that's not what i meant! - fran alexander

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  • 1. THATS NOT WHAT I MEANT!identifying, clarifying and brokering consensus over taxonomy terms and keywordsFran Alexander, Taxonomy Manager, Information and Archives, BBC@frangle*All views expressed here are entirely my own personal views and in no way represent the BBC or official BBC policy.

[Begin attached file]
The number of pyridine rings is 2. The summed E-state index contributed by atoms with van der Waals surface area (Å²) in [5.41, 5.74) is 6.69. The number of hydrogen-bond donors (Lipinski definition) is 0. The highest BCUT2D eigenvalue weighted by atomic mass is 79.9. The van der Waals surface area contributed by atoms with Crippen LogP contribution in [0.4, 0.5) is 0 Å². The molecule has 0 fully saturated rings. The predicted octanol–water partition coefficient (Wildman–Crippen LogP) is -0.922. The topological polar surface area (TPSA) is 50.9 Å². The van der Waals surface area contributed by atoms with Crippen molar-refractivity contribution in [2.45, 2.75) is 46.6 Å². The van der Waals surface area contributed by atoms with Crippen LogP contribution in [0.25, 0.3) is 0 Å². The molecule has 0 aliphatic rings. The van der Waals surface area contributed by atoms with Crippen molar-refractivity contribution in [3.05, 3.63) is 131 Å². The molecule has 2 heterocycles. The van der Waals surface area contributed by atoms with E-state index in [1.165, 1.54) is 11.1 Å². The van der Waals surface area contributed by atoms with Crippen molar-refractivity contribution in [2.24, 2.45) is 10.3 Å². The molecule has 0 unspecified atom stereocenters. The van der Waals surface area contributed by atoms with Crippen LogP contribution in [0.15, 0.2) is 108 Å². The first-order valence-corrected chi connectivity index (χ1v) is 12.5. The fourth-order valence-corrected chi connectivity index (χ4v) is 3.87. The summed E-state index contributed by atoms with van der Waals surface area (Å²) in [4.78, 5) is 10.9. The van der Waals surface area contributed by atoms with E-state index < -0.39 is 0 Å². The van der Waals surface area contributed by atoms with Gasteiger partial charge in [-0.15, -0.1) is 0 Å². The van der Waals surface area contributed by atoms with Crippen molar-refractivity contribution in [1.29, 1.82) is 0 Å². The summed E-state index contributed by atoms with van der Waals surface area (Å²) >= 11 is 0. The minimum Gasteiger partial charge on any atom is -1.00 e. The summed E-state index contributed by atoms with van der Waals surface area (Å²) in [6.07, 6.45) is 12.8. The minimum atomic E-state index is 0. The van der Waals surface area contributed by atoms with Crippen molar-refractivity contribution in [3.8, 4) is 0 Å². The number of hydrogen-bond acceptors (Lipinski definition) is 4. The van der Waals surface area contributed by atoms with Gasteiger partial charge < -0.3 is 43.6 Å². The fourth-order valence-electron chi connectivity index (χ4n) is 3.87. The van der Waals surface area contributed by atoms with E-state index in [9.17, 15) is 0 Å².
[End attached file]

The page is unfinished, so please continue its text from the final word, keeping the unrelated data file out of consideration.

2. BBC Archive Centre2 million items of TV and video300,000 hours of audio6 million still photographs4 million pieces of sheet music500,000 documents4,000 loans per week 3. Overviewdivided by a common language the problem with wordsus and them categories and communitiessemantic politics brokering consensusclassification migration projectSharepoint projectontology projecttop tips 4. Apple, Orange, Blackberry, Next!ORANGE 4 5. Hes a real dog 6. What are the odds? trumpet violin French horn trombone 7. London China Brazil France 8. French Spanish Hebrew Italian 9. record object entity archive 10. archive backup record library 11. spook entity ghoul fairy 12. Top-down or bottom-up?traditional classifications were made bysubdivision of pre-set classesmodern taxonomies tend to work by clustering or groupingmore flexible systems, more closely related to reality, but need to understand users, viewpoints, contexts 13. Content engineersContent MetadataParametadata Meta-metadata(tag) Creator Taxonomy DateApprovedCanis lupus ResearcherTelclass (specialist 4/4/11JPtaxonomy)WolvesProductionBBC free tag 3/3/11-assistantGrey wolf CataloguerLonclass (archival 14/4/11 JPsleepingtaxonomy)/archives /archives team Special collections tag 12/1/11 JRWildlifeprogrammeCanidae Natural NHM taxonomy 11/6/11 CCHistoryMuseumWolf-spotting Member of Free tag/folksonomy12/4/11 _on holidaypublicwith Bob 14. Japan ese honth e J a p a n e s e c la s s ifie r H o n c la s s ifie s lo n g th ino b je c ts ; s tic k s c a n e s , p e n c ils , c a n d le s , tre e s , ro p e s ,h a ir, e tc . it c a n a ls o b e u s e d to c la s s ify d e a d s n a k e sa n d d rie d fis h , w ith a re lo n g a n d th in . B u t it a ls oin c lu d e s : m a rtia l a rts c o n te s ts w ith s ta ffs o r s w o rd s h its in b a s e b a ll s e r v e s in v o lle yb a ll a n d ra llie s in p in g p o n g ju d o m a tc h e sl ro le s o f ta p e te le p h o n e c a lls (w h ic h c o m e o v e r lo n g th in w ire s ) ra d io a n d T V p ro g ra m s (lik e p h o n e c a lls , b u t w ith o u t th e w ire s ) le tte rs (s c ro lls a re th in ) film s (b e c a u s e th e yre lik e ta p e ) in je c tio n s 15. D yirb a l c la s s ific a tio nB a yi: m e n , k a n g a ro o s, p o ssu m s , b a ts, m o stsn a ke s , m o st fish , so m e b ird s, m o s t in s e cts, th em o o n , sto rm s, ra in b o w s, b o o m e ra n g sB a la n : w o m e n , b a n d ic o o ts , d o g s , p la typ u s,e ch id n a , so m e sn a ke s, s o m e fish , m o s t b ird s,fireflie s, sco rp io n s, cricke ts, th e h a iry m a ry g ru b ,a n yth in g co n n e cte d w ith w a te r o r fire , su n a n dsta rsB a la m : a ll e d ib le fru it a n d th e p la n ts th a t b e a rth e m , fe rn s, h o n e y, cig a re tte s, w in e , c a keB a la : p a rts o f th e b o d y, m e a t, b e e s, w in d ,ya m sticks, so m e s p e a rs, m o st tre e s , g ra ss, m u d ,sto n e s, n o ise s , la n g u a g e . 16. B o rg e s C e le stia l e m p o riu m o f b e n e vo le n t kn o w le d g e o n th o se p a g e s it is w ritte n th a t a n im a ls a red ivid e d in to (a ) th o se th a t b e lo n g to th e e m p e ro r, (b )e m b a lm e d o n e s, (c) th o se th a t a re tra in e d , (d )su ck lin g p ig s, (e ) m e rm a id s, (f) fa b u lo u s o n e , (g ) stra yd o g s, (h ) th o se th a t a re in clu d e d in th is cla ssifica tio n ,(i) th o se th a t tre m b le a s if th e y w e re m a d , (j)in n u m e ra b le o n e s, (k ) th o se d ra w n w ith a ve ry fin eca m e ls h a ir b ru sh , (l) o th e rs, (m ) th o se th a t h a ve ju stb ro k e n a flo w e r va se , (n ) th o se th a t re se m b le flie sfrom a d ista n ce . 17. Sortedmeanings of words and labels how to make sure these are clearusers language communities, basiccategories, contexts how tounderstand their viewpointspractical methods to help you make decisions 18. 19 19. How enterprising 20. Everybody countsHow do you run a card sort with a million terms?How do you user test with 20,000 users? 21. Taking samplesselected representatives from different communitiesran a workshop on high level categoriestop-down and bottom-up - mixed approachsections assigned to editor/s and SMEsall-editors regular discussion sessionsuser feedback and iterative changes 22. Whats your point?navigation?toolkit?mandatory or suggested?complete or selected? 23. Nice figurecommand-and-control?help and support?existing structuresexisting workflowsandprocesses 24. Top models 25. Class actthink about scope, purpose, userssimplification what can be ignoredshared understanding may be more than just getting labels right ontologies/programmes/ 2009-09-07.shtml 26. My domain is your kingdomwhat is the same as something else?what is Paris? an area, a city, a location in a film, an administrative districtdoes London include Stansted, Gatwick, and Luton?what happens if we get this wrong? 27. Noticeunderstand how fuzzy language can bethink precisely and clearlylearn to spot danger wordsbecome conversational negotiatorsdont underestimate how long you should spend checking definitions with usersdont underestimate importance of iteration even ripping up and starting againmore people you involve, better able to get a clear view of an areaknow when to stop and just decide 28. Find faultlabel errorspuns, jokes, word games to identify slippery wordsarguments and points of failure indicate lack of shared understandingsearch logs, analytics, questionnairesbe consistent in your own use of languagecategory errorsmiscellaneous change categories?frequent category errors by users - change categories?domain errorsnever be afraid to question shared understandingif you and your team dont know how it is supposed to work then no-one else will! 29. RefsAlexander, F. (2012) Building bridges: Linking diverse classification schemes aspart of a technology change project, Journal of Business Information Review, vol.29 no. 2, pp. 87-94., F. (2012) Assessing information taxonomies using epistemology andthe sociology of science, Journal of Documentation, Vol. 68, Issue 5. DOI: 10.1108/00220411211256058, F. (2009) Trying to please everyone: The taxonomist as politician., J. L. (1942) The Analytical Language of John Wilkins (El idioma analtico deJohn Wilkins).Bowker, G. and Star, S. L. (1999). Sorting Things Out: Classification and ItsConsequences.Brown, J. S. and Duguid, P. (2000). The Social Life of Information.Lakoff, G. (1987). Women, Fire and Dangerous Things.Lambe, P. (2007). Organising Knowledge: Taxonomies. Knowledge andOrganisational Effectiveness.Olson, H. (2002). The Power to Name.Wenger, E. (1999). Communities of Practice: Learning, Meaning, and Identity. 30. In creditLabels: cards: Crowd (Osheaga 2009):